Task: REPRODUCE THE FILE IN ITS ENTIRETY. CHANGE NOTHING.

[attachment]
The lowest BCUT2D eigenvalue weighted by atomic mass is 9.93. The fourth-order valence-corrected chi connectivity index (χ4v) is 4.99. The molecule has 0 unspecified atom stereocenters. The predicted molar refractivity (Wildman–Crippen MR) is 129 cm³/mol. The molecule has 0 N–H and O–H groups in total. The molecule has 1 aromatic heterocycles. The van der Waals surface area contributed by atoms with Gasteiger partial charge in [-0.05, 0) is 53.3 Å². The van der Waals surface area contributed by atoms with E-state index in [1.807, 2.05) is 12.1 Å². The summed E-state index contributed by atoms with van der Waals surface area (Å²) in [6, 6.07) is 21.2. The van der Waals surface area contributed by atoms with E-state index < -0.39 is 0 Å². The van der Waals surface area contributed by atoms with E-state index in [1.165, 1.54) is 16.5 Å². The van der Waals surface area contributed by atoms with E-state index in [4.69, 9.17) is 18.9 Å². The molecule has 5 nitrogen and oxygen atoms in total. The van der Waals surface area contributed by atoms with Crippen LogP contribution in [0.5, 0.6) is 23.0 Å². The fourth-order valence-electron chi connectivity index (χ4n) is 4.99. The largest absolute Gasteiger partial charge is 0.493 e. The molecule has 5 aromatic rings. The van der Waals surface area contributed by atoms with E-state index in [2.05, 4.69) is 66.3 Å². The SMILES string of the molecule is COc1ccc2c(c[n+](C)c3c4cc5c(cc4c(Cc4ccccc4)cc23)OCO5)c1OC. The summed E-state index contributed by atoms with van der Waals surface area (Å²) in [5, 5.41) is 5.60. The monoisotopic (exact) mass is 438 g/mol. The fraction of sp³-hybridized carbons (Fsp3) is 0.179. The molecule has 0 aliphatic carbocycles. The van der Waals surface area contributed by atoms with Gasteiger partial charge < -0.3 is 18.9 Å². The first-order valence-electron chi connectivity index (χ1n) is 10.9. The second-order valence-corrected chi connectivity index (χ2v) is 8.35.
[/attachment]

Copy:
The lowest BCUT2D eigenvalue weighted by atomic mass is 9.93. The fourth-order valence-corrected chi connectivity index (χ4v) is 4.99. The molecule has 0 unspecified atom stereocenters. The predicted molar refractivity (Wildman–Crippen MR) is 129 cm³/mol. The molecule has 0 N–H and O–H groups in total. The molecule has 1 aromatic heterocycles. The van der Waals surface area contributed by atoms with Gasteiger partial charge in [-0.05, 0) is 53.3 Å². The van der Waals surface area contributed by atoms with E-state index in [1.807, 2.05) is 12.1 Å². The summed E-state index contributed by atoms with van der Waals surface area (Å²) in [6, 6.07) is 21.2. The van der Waals surface area contributed by atoms with E-state index < -0.39 is 0 Å². The van der Waals surface area contributed by atoms with E-state index in [1.165, 1.54) is 16.5 Å². The van der Waals surface area contributed by atoms with E-state index in [4.69, 9.17) is 18.9 Å². The molecule has 5 nitrogen and oxygen atoms in total. The van der Waals surface area contributed by atoms with Crippen LogP contribution in [0.5, 0.6) is 23.0 Å². The fourth-order valence-electron chi connectivity index (χ4n) is 4.99. The largest absolute Gasteiger partial charge is 0.493 e. The molecule has 5 aromatic rings. The van der Waals surface area contributed by atoms with E-state index in [2.05, 4.69) is 66.3 Å². The SMILES string of the molecule is COc1ccc2c(c[n+](C)c3c4cc5c(cc4c(Cc4ccccc4)cc23)OCO5)c1OC. The summed E-state index contributed by atoms with van der Waals surface area (Å²) in [5, 5.41) is 5.60. The monoisotopic (exact) mass is 438 g/mol. The fraction of sp³-hybridized carbons (Fsp3) is 0.179. The molecule has 0 aliphatic carbocycles. The van der Waals surface area contributed by atoms with Gasteiger partial charge < -0.3 is 18.9 Å². The first-order valence-electron chi connectivity index (χ1n) is 10.9. The second-order valence-corrected chi connectivity index (χ2v) is 8.35.